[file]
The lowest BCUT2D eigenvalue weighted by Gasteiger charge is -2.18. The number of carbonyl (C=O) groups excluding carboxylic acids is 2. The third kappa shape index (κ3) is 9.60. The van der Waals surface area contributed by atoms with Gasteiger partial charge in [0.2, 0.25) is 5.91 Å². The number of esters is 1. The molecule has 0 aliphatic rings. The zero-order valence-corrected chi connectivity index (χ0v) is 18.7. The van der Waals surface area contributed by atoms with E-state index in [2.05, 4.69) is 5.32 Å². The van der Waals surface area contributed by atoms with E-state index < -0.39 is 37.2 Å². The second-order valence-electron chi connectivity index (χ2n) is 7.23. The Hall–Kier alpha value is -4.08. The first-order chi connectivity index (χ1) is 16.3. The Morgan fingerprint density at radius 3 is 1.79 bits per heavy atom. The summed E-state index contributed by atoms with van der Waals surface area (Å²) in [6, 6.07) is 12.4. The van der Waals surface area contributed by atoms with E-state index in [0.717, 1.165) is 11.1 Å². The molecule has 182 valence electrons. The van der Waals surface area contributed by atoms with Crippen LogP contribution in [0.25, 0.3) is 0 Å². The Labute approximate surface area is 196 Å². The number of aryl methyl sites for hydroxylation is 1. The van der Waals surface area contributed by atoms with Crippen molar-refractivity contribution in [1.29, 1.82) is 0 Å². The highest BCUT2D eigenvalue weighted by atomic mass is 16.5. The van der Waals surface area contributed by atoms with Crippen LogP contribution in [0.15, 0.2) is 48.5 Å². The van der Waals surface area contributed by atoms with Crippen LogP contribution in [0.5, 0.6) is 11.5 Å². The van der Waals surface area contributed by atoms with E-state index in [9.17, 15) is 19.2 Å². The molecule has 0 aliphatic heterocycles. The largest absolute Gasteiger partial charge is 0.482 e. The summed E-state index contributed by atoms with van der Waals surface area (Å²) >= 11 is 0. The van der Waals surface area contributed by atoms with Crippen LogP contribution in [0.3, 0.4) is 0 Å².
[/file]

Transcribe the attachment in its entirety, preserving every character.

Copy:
The lowest BCUT2D eigenvalue weighted by Gasteiger charge is -2.18. The number of carbonyl (C=O) groups excluding carboxylic acids is 2. The third kappa shape index (κ3) is 9.60. The van der Waals surface area contributed by atoms with Gasteiger partial charge in [0.2, 0.25) is 5.91 Å². The number of esters is 1. The molecule has 0 aliphatic rings. The zero-order valence-corrected chi connectivity index (χ0v) is 18.7. The van der Waals surface area contributed by atoms with E-state index in [2.05, 4.69) is 5.32 Å². The van der Waals surface area contributed by atoms with E-state index < -0.39 is 37.2 Å². The second-order valence-electron chi connectivity index (χ2n) is 7.23. The Hall–Kier alpha value is -4.08. The first-order chi connectivity index (χ1) is 16.3. The Morgan fingerprint density at radius 3 is 1.79 bits per heavy atom. The summed E-state index contributed by atoms with van der Waals surface area (Å²) in [6, 6.07) is 12.4. The van der Waals surface area contributed by atoms with E-state index in [0.717, 1.165) is 11.1 Å². The molecule has 182 valence electrons. The van der Waals surface area contributed by atoms with Crippen LogP contribution in [0.25, 0.3) is 0 Å². The Labute approximate surface area is 196 Å². The number of aryl methyl sites for hydroxylation is 1. The van der Waals surface area contributed by atoms with Crippen molar-refractivity contribution in [1.29, 1.82) is 0 Å². The highest BCUT2D eigenvalue weighted by atomic mass is 16.5. The van der Waals surface area contributed by atoms with Crippen LogP contribution in [0.15, 0.2) is 48.5 Å². The van der Waals surface area contributed by atoms with Crippen LogP contribution in [0.5, 0.6) is 11.5 Å². The van der Waals surface area contributed by atoms with E-state index in [9.17, 15) is 19.2 Å². The molecule has 0 aliphatic heterocycles. The largest absolute Gasteiger partial charge is 0.482 e. The summed E-state index contributed by atoms with van der Waals surface area (Å²) >= 11 is 0. The van der Waals surface area contributed by atoms with Crippen LogP contribution in [0.3, 0.4) is 0 Å².